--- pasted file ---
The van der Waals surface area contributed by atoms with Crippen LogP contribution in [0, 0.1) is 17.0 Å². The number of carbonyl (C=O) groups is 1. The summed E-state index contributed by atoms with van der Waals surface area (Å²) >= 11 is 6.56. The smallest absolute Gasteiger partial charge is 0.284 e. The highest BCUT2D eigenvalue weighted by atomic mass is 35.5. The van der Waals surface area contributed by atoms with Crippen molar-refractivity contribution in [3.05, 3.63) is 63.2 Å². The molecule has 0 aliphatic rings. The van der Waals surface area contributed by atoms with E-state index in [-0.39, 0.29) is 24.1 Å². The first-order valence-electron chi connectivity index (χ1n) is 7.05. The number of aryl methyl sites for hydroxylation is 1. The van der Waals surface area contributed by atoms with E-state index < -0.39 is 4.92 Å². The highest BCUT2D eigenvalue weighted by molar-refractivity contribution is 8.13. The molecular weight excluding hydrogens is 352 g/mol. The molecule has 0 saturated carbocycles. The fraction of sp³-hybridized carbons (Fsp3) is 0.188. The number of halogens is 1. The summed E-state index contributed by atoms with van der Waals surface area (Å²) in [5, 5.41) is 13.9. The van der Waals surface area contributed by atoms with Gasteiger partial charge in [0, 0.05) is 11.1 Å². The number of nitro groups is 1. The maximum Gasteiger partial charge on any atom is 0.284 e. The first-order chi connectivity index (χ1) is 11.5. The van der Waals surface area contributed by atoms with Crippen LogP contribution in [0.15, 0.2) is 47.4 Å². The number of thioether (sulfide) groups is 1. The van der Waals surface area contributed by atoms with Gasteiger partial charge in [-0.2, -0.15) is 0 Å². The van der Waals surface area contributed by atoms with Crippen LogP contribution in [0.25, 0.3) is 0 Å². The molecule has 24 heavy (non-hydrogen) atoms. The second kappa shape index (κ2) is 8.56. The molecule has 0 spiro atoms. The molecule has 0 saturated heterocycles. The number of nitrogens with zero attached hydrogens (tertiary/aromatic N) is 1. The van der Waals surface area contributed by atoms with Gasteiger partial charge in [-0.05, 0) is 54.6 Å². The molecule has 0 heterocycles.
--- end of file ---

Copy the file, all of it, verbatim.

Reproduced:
The van der Waals surface area contributed by atoms with Crippen LogP contribution in [0, 0.1) is 17.0 Å². The number of carbonyl (C=O) groups is 1. The summed E-state index contributed by atoms with van der Waals surface area (Å²) >= 11 is 6.56. The smallest absolute Gasteiger partial charge is 0.284 e. The highest BCUT2D eigenvalue weighted by atomic mass is 35.5. The van der Waals surface area contributed by atoms with Crippen molar-refractivity contribution in [3.05, 3.63) is 63.2 Å². The molecule has 0 aliphatic rings. The van der Waals surface area contributed by atoms with E-state index in [-0.39, 0.29) is 24.1 Å². The first-order valence-electron chi connectivity index (χ1n) is 7.05. The number of aryl methyl sites for hydroxylation is 1. The van der Waals surface area contributed by atoms with E-state index < -0.39 is 4.92 Å². The highest BCUT2D eigenvalue weighted by molar-refractivity contribution is 8.13. The molecular weight excluding hydrogens is 352 g/mol. The molecule has 0 saturated carbocycles. The fraction of sp³-hybridized carbons (Fsp3) is 0.188. The number of halogens is 1. The summed E-state index contributed by atoms with van der Waals surface area (Å²) in [5, 5.41) is 13.9. The van der Waals surface area contributed by atoms with Gasteiger partial charge in [0, 0.05) is 11.1 Å². The number of nitro groups is 1. The maximum Gasteiger partial charge on any atom is 0.284 e. The first-order chi connectivity index (χ1) is 11.5. The van der Waals surface area contributed by atoms with Crippen LogP contribution in [0.15, 0.2) is 47.4 Å². The number of thioether (sulfide) groups is 1. The van der Waals surface area contributed by atoms with Gasteiger partial charge in [-0.2, -0.15) is 0 Å². The van der Waals surface area contributed by atoms with Crippen LogP contribution in [0.25, 0.3) is 0 Å². The molecule has 24 heavy (non-hydrogen) atoms. The second kappa shape index (κ2) is 8.56. The molecule has 0 spiro atoms. The molecule has 0 saturated heterocycles. The number of nitrogens with zero attached hydrogens (tertiary/aromatic N) is 1. The van der Waals surface area contributed by atoms with Gasteiger partial charge in [-0.05, 0) is 54.6 Å². The molecule has 0 heterocycles.